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1

One thing that has yet to be raised was propaganda and espionage. The importance of this was noted particularly in WW2 and the Spanish Civil War which were wars of ideology as well of substance. The Soviets had by far the most successful spy setup in the world, partially due to their claim to legitimacy as a union of socialist republics. This lead to huge ...


0

The Soviet advantage in winterized equipment was critical. Lubrication that didn't freeze, winter camouflage, clothing that actually kept you warm.


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I would have to say no, the Soviets did not excel in any single weapon. They did have some very good weapons, and a few were superior to their enemies equivalents in any given period of time (eg T34 in 1941) but over the course of the war, only one weapon truly excelled and that was the atom bomb. The Soviets excelled not because of their weapons (no country ...


16

The Katyusha. Hands down. Stalin's Organ. The T-34 and Soviet tanks were produced in tremendous numbers -- and destroyed in tremendous numbers. The same can be said about most Soviet weapon systems. The skill and dedication of their operators was heroic and legendary, but generally their heroism was short-lived as they went up against superior equipment. ...


0

When evaluating a tank you have to consider a few factors besides firepower and armor to get the real performance. For instance: ergonomy. T34's was awful. That means reduced rate of fire and crew underperforming due to exhaustion. Ability to see the enemy. If you don't see an enemy tou can't hit it. T-34 slits didn't allow to see much. Optics. and ...


5

Although it's not really about "weaponry", yet I should add something that others seem to forget completely: the sniping. Although the Red Army lacked good sniper rifles, yet it had an absolutely superior sniping school. One may easily find dozens names of German aces of Panzerwaffe and Luftwaffe, but in the snipers list the whole top is occupied by Soviet ...


20

Caveat Wars (especially in 20th century!) are won by nations/armies, not weapons. A weapon can be excellent (e.g., Me-262) but it will make no difference because it was introduced too late and/or was used incorrectly tactically. Another example is Tiger - seemingly an excellent tank, but very complex and expensive, so fewer than 2,000 of them were built ...


3

Schwerm is correct when he stated that the T-34 produced an international revolution in tank design when it appeared in combat in '41 during the initial months of operation Barbarossa. But I disagree with his assertion that the T-34 and KV-1 were the "best" tanks then in existence. Yes, the best tank designs; but operationally, due to poor Soviet ...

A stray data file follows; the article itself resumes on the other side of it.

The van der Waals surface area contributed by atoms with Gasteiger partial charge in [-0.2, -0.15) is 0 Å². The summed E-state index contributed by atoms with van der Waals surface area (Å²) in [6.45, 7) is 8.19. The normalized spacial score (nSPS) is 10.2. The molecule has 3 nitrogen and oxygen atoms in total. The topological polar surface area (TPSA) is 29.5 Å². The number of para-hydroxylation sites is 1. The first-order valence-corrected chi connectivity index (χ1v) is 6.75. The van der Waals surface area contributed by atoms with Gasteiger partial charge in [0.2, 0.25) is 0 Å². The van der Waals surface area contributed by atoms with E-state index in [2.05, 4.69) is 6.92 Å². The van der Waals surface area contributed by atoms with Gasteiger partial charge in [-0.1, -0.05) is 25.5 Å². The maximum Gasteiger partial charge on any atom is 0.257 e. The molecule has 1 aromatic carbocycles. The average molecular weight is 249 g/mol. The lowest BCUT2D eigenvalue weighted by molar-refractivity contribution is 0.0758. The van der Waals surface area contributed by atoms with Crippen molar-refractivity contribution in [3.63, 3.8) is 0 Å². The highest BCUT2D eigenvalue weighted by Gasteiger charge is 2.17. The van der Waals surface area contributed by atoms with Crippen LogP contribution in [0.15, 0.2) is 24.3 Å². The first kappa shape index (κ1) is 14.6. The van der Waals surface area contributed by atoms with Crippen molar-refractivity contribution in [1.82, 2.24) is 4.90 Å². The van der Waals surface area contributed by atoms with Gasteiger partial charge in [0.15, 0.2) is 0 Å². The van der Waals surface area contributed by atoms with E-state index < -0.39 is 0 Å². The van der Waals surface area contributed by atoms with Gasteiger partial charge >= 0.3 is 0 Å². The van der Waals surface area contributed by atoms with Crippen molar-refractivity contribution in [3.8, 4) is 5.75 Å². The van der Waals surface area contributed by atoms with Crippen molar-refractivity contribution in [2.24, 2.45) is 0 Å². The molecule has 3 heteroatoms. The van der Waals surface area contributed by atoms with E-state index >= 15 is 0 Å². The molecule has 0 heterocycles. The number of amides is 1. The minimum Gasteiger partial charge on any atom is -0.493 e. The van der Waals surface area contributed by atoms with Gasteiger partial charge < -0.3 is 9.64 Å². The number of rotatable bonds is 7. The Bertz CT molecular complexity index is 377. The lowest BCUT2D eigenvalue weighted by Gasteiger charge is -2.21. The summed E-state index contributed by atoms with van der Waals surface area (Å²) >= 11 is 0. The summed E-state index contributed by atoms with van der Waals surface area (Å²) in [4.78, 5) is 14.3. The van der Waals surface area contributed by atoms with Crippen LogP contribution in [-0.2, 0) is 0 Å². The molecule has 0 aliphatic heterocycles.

2

When you say "in WWII" you miss the point that WWII lasted 5.5 years. And all these 6 years there was intensive arms competition on both sides. Soviet tanks T-34 and KV where by far the best tanks in 1941. No other country had anything comparable. (See the Schwern answer for details). But in 1944 this was already not the best tank: Germans tanks were ...


79

I can think of a list of things which either excelled at the time or were feats not matched in the whole war. The T-34 and IS tank lines. Not just the tanks themselves, but also focusing on two hulls. The Yak-1 series fighter aircraft. The Il-2 ground attack aircraft. The PPSh-41 and PPS submachine guns. Tremendous use of artillery. The production ...


5

The T-34 tank was the outstanding armament produced by the Soviets during the war. It came as great surprise to the Germans and significantly outclassed the German tanks. The T-34 was an important factor in blunting the drive on Moscow during the Autumn of 1941. Although the T-34 had first appeared on the battlefield as early as July 1941, it was in too few ...


1

Serfdom and feudalism aren't the same, but they are related. Feudalism is a system of land grants given by kings to high nobles, subdivided by these nobles to petty nobles, subdivided by petty nobles to large "gentleman" farmers, etc. thereby creating a landed hierarchy. What makes feudalism work is serfdom, that is, tying peasants to the land on which ...


2

No, they are not the same. Feudalism describes a kind of relation of lords to kings, Serfdom a relation of the tillers of the land to their lords. Consult a dictionary.


1

In 1941, future President Harry Truman reportedly advocated a "bait and bleed" strategy that, "If we see that Germany is winning we ought to help Russia, and if Russia is winning we ought to help Germany, and that way let them kill as many as possible." General George Patton suggested re-arming 26 German divisions and working with them to kick back the ...


1

My father served on the Eastern Front from 1943-45, as a non-commissioned officer for one of the Axis minor allies. He had at least heard rumors of a plan to surrender to the Western Allies, who would then unite with Germany to drive the Red Army out of Europe. It is a fact that the Western Allies were not going to go for such a plan, but it is indicative ...


1

I mean, apart from the fact the British and Americans met, planned, collaborated, shared intelligence etc separately from the Russians, which, yes, was a problem for the Soviet Union Stalin in his letter to Roosevelt on 7th April 1945 cited yet another reason to doubt the loyalty of USA: It is hard to agree that the absence of German resistance on ...



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